“Before and Again” follows many other bestsellers by beloved author Barbara Delinsky of such books as “Sweet Salt Air,” “Coast Road,” “The Secret between Us,” “Not My Daughter” and ”While My Sister Sleeps.” Delinsky deals exceptionally well at presenting the complex emotional lives of people, most often women, in often-extraordinary circumstances. This latest effort continues in this vein and will not disappoint either Delinsky’s loyal regular readers or new readers who first discover the author through this story.
The brief painful prologue finds Mackenzie Cooper and her five-year-old daughter, Lily, driving to a friend’s house in suburban New England for the first time on an ordinary day with ordinary conversation. Unsure of the next turn, Mackenzie momentarily glances at her GPS map, when the unthinkable occurs. In those brief seconds, she does not see the partially obscured stop sign or the vehicle coming in the other direction about to run into her. Although she has no memory of events after that, her daughter has been killed and she has been injured.
The story is not about the accident, however. In fact, chapter 1 begins five years later after Mackenzie has moved to rural Devon, Vermont, and begun a new life. She is now Maggie Reid, reinventing herself with her legal first name and her maiden name, which she reverted to after her divorce from Edward Cooper. She has lost not only her daughter but also her husband and her entire support system. She has also become estranged from her parents, and her father has died in the interim.
The story is gripping, but the reader should be aware that this book is almost entirely about deep pain, in a situation I do not remember ever encountering, at least in this depth, in any other novel. As if these losses were not enough, after the accident, Mackenzie had been prosecuted for negligence and distracted driving and made somewhat of a “poster child” for new distracted driving legislation. She now has to report to a probation officer regularly, which she finds annoying, humiliating and potentially threatening to expose her new identity.
That said, five years later Maggie Reid has established a new life in Devon, which is pretty good. She works as a makeup artist at an upscale inn and spa, has some good friends in town, though only one of them, Kevin, knows her background. He is gay (and thus safe) and pretty honest with Maggie. Her good friend, Grace, is a single mom to 15-year-old Chris and masseuse at the spa, although both of them have some secrets.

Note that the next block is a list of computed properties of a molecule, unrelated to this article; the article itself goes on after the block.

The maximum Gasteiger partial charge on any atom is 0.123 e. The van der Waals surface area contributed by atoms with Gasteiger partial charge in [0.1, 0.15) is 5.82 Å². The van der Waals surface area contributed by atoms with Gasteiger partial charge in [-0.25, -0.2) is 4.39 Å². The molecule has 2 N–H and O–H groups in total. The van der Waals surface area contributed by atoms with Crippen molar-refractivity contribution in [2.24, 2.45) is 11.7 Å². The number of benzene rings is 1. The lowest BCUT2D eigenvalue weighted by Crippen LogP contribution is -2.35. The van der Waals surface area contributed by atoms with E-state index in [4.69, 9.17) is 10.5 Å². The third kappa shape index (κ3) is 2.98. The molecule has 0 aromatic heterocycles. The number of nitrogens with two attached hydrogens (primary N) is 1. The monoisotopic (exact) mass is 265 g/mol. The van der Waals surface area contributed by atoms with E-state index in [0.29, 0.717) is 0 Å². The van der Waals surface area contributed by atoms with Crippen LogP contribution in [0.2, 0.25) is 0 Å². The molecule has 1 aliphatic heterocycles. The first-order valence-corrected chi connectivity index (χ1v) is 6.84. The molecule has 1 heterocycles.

Life is pretty good for Maggie, when two unrelated events happen in Devon that threaten to undo her new life.
The FBI arrests Grace’s Chris for hacking into multiple computer systems, including some of powerful people. Secondly, Maggie discovers that her ex-husband, Edward Cooper, has, unbeknownst to her, moved to Devon and may even be the new owner of the hotel and spa where she works.
How Maggie works through the fallout of these two events comprises the bulk of the book. There are also numerous issues one might not think of immediately. The law says that, if Maggie associates with someone accused (or is it convicted?) of a felony, she may violate the terms of her probation. Can she support her friend, Grace, and her son, Chris, in their troubles without revealing her past that no one in Devon knows about? Also, the heavy national media coverage of the hacking case risks putting her photo supporting Grace out there on national media where someone who knew Mackenzie Cooper might see it.
The story is gripping on every page, literally hard to put down. At the same time, it is the most protracted and honest portrayal of the pain of losing a child in the most horrible way (i.e., it being her fault) that I have even seen. This is neither a pain that ever stops nor one that is easily moved beyond. The emotional life of Maggie is presented in full, warts and all. The same is true for Edward, though to a somewhat lesser degree. Their journeys ring true, and the book never feels maudlin or manipulative.
It turns out that Maggie and Edward are not the only residents of Devon who have secrets in their past. The denouement of Chris’ case, the full revelation of Edward’s business in Devon and Maggie’s dealing with all of it make riveting reading. The reader cares deeply about these imperfect people and wants them to heal.
Interestingly enough, the novel concludes with a somewhat hopeful ending. It is not one without pain but suggests a possible way beyond the most intense pain.
Richard Harris is a professor emeritus of psychological sciences at K-State.